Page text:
I was excited for days 3 and 4 because we were headed into geothermal territory, home of hot springs and geysers. I had been told that the areas around Lake Taupo and Rotorua are also very important to the Maori and that many stories are told about the origins of the landscape in this area, both the boiling waters and the fleeing mountains. I have a weakness for hot springs, medicinal waters, and the idea that healing takes place where the earth cracks and the waters bubble up. But it turns out that it’s not just about healing. That water’s also good for a 45 second corn boil, scalding the birds caught earlier that day and whisking off their feathers, and even embalming your loved ones. Who knew? Clearly, the Maori, as our guide explained while taking us through Whakarewarewa, the Living Maori Village. I, along with a crowd on sunburned and camera-toting tourists, witnessed my first haka, the ceremonial dance. I drew certain parallels to our living history experiences at Plimoth Plantation. Our guide did not want to talk too much about feelings associated opening up an ancestral village to throngs of tourists, though he did admit to a certain resignation about the balance between sharing traditions and keeping the sacred sacred. I’m not here to probe too deeply yet, but there are times when I just can’t help myself.
That night we parked it at the base of a mountain. In the middle of a forest. So close to a panoramic vista but buried in trees. We knew our camping skills were improving, but not so much that we didn’t hesitate for a minute before ditching the campervan the next night for a bed and hot shower at an Airbnb. We felt no shame. None. Really. Here, we met the lovely Sally, played with the New Zealand version of Tucker, our cat, picked plums off the family tree, and took a dusk to dark tour through the hanging bridges of the redwoods. Spectacular. Revived by the company and respite from camping life, we happily hopped back behind the wheel and headed to Kawhia and the bright sandy beaches of our next campground, which was nestled on the western coast of the Island near Hamilton. We were about three quarters of the way through a counter clockwise loop of the North Island and headed back toward the sea. Visions of camping next to the ocean, waves lapping the shore, salty breezes. Kind of like home.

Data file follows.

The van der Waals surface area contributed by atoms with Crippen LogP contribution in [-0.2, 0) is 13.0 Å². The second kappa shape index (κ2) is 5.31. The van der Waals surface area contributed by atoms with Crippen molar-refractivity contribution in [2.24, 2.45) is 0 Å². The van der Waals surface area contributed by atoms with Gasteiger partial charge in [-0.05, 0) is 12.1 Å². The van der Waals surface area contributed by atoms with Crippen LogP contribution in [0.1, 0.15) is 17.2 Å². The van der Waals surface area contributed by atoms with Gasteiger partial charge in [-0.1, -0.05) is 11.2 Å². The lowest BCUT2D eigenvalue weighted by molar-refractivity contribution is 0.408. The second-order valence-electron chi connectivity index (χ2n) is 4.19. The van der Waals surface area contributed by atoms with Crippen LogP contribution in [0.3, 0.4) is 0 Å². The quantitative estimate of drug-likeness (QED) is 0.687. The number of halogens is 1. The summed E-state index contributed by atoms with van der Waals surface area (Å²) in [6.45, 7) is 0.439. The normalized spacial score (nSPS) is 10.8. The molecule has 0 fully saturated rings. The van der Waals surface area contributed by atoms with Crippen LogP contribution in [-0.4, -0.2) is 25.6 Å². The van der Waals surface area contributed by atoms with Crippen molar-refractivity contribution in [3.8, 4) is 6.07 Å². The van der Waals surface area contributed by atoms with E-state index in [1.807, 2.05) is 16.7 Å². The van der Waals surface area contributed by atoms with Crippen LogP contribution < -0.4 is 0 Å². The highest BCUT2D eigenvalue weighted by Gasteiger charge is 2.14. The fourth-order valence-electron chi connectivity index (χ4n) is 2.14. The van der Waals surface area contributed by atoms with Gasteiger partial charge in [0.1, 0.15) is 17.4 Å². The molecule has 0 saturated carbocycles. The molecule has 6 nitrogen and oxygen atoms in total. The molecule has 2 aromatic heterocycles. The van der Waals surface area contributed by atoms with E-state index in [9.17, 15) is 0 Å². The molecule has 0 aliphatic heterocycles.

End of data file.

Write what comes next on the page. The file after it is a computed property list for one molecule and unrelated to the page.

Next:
New Zealand is similar to home, as well, and any other place with an ocean because it experiences tides, which we hadn’t figured into our stay. We arrived to the mud of dead low tide, but were assured that we would be able to see those waves lapping the shore about midnight. When we woke from our Jucy slumber to eat breakfast, we would be overlooking the tidal flats once again. Our camping neighbors informed us that walks along the flats were interesting, which Joe did in the morning until he was dive bombed by gulls. Our takeaway from this stop was the local museum, a treasure trove of Maori history and art, and a collection of artifacts and displays on colonization. Plus, the sharing of our journey with more experienced campers who offered suggestions for our onward journey, including putting our camper’s roof hatch down before we got on the highway.